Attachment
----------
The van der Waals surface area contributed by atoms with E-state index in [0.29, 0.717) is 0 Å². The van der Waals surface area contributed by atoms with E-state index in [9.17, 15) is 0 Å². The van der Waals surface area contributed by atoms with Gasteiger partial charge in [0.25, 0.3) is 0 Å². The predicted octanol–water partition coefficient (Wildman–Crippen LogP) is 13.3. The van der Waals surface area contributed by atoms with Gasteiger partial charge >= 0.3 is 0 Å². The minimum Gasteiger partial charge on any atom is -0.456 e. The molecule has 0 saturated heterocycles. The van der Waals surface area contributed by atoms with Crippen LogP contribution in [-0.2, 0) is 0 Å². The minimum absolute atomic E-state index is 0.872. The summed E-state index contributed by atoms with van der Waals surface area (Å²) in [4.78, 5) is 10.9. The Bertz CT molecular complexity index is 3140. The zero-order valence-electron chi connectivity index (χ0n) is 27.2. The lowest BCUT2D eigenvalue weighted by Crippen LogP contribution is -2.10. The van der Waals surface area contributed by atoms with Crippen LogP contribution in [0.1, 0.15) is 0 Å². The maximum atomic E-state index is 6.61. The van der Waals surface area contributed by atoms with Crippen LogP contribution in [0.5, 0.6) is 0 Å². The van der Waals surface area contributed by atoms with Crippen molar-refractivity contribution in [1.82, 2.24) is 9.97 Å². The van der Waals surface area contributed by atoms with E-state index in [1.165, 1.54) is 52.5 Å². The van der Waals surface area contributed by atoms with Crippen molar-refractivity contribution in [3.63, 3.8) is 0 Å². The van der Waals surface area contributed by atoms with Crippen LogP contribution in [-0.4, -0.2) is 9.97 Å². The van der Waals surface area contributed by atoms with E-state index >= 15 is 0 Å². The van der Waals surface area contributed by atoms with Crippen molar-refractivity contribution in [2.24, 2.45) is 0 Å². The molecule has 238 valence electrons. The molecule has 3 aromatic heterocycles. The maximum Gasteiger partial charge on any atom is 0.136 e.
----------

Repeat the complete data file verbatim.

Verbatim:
The van der Waals surface area contributed by atoms with E-state index in [0.29, 0.717) is 0 Å². The van der Waals surface area contributed by atoms with E-state index in [9.17, 15) is 0 Å². The van der Waals surface area contributed by atoms with Gasteiger partial charge in [0.25, 0.3) is 0 Å². The predicted octanol–water partition coefficient (Wildman–Crippen LogP) is 13.3. The van der Waals surface area contributed by atoms with Gasteiger partial charge >= 0.3 is 0 Å². The minimum Gasteiger partial charge on any atom is -0.456 e. The molecule has 0 saturated heterocycles. The van der Waals surface area contributed by atoms with Crippen LogP contribution in [-0.2, 0) is 0 Å². The minimum absolute atomic E-state index is 0.872. The summed E-state index contributed by atoms with van der Waals surface area (Å²) in [4.78, 5) is 10.9. The Bertz CT molecular complexity index is 3140. The zero-order valence-electron chi connectivity index (χ0n) is 27.2. The lowest BCUT2D eigenvalue weighted by Crippen LogP contribution is -2.10. The van der Waals surface area contributed by atoms with Crippen LogP contribution in [0.1, 0.15) is 0 Å². The maximum atomic E-state index is 6.61. The van der Waals surface area contributed by atoms with Crippen LogP contribution in [0.5, 0.6) is 0 Å². The van der Waals surface area contributed by atoms with Crippen molar-refractivity contribution in [1.82, 2.24) is 9.97 Å². The van der Waals surface area contributed by atoms with E-state index in [1.165, 1.54) is 52.5 Å². The van der Waals surface area contributed by atoms with Crippen molar-refractivity contribution in [3.63, 3.8) is 0 Å². The van der Waals surface area contributed by atoms with Crippen LogP contribution in [-0.4, -0.2) is 9.97 Å². The van der Waals surface area contributed by atoms with E-state index >= 15 is 0 Å². The van der Waals surface area contributed by atoms with Crippen molar-refractivity contribution in [2.24, 2.45) is 0 Å². The molecule has 238 valence electrons. The molecule has 3 aromatic heterocycles. The maximum Gasteiger partial charge on any atom is 0.136 e.